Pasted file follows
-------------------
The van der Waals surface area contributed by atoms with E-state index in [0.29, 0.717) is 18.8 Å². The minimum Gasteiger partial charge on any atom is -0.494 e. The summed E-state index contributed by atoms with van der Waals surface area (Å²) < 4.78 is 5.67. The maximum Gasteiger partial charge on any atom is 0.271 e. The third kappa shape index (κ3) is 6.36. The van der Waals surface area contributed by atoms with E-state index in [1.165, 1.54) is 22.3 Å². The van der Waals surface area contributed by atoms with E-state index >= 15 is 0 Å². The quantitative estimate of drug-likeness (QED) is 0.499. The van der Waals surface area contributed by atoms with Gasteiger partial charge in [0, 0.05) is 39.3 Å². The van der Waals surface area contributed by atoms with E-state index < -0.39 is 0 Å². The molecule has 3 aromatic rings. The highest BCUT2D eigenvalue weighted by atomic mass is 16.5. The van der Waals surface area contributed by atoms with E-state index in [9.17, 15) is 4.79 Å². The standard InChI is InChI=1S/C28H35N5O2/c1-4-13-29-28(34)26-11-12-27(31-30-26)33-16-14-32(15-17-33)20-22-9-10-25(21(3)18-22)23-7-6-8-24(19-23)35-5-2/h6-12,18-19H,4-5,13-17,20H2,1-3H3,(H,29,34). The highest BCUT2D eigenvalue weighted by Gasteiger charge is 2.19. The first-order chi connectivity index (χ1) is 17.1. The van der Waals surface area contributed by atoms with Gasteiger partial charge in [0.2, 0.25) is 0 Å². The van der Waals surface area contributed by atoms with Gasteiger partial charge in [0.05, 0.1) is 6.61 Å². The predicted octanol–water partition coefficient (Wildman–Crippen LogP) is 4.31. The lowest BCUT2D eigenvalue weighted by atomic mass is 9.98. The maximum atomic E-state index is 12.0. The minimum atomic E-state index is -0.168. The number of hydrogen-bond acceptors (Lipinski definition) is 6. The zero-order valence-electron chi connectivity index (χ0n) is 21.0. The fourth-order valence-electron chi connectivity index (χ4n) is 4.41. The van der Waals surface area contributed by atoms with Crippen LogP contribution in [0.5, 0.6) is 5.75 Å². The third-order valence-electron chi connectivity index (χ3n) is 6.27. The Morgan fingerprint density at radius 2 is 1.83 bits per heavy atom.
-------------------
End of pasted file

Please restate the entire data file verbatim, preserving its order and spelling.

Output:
The van der Waals surface area contributed by atoms with E-state index in [0.29, 0.717) is 18.8 Å². The minimum Gasteiger partial charge on any atom is -0.494 e. The summed E-state index contributed by atoms with van der Waals surface area (Å²) < 4.78 is 5.67. The maximum Gasteiger partial charge on any atom is 0.271 e. The third kappa shape index (κ3) is 6.36. The van der Waals surface area contributed by atoms with E-state index in [1.165, 1.54) is 22.3 Å². The van der Waals surface area contributed by atoms with E-state index >= 15 is 0 Å². The quantitative estimate of drug-likeness (QED) is 0.499. The van der Waals surface area contributed by atoms with Gasteiger partial charge in [0, 0.05) is 39.3 Å². The van der Waals surface area contributed by atoms with E-state index < -0.39 is 0 Å². The molecule has 3 aromatic rings. The highest BCUT2D eigenvalue weighted by atomic mass is 16.5. The van der Waals surface area contributed by atoms with E-state index in [9.17, 15) is 4.79 Å². The standard InChI is InChI=1S/C28H35N5O2/c1-4-13-29-28(34)26-11-12-27(31-30-26)33-16-14-32(15-17-33)20-22-9-10-25(21(3)18-22)23-7-6-8-24(19-23)35-5-2/h6-12,18-19H,4-5,13-17,20H2,1-3H3,(H,29,34). The highest BCUT2D eigenvalue weighted by Gasteiger charge is 2.19. The first-order chi connectivity index (χ1) is 17.1. The van der Waals surface area contributed by atoms with Gasteiger partial charge in [0.2, 0.25) is 0 Å². The van der Waals surface area contributed by atoms with Gasteiger partial charge in [0.05, 0.1) is 6.61 Å². The predicted octanol–water partition coefficient (Wildman–Crippen LogP) is 4.31. The lowest BCUT2D eigenvalue weighted by atomic mass is 9.98. The maximum atomic E-state index is 12.0. The minimum atomic E-state index is -0.168. The number of hydrogen-bond acceptors (Lipinski definition) is 6. The zero-order valence-electron chi connectivity index (χ0n) is 21.0. The fourth-order valence-electron chi connectivity index (χ4n) is 4.41. The van der Waals surface area contributed by atoms with Crippen LogP contribution in [0.5, 0.6) is 5.75 Å². The third-order valence-electron chi connectivity index (χ3n) is 6.27. The Morgan fingerprint density at radius 2 is 1.83 bits per heavy atom.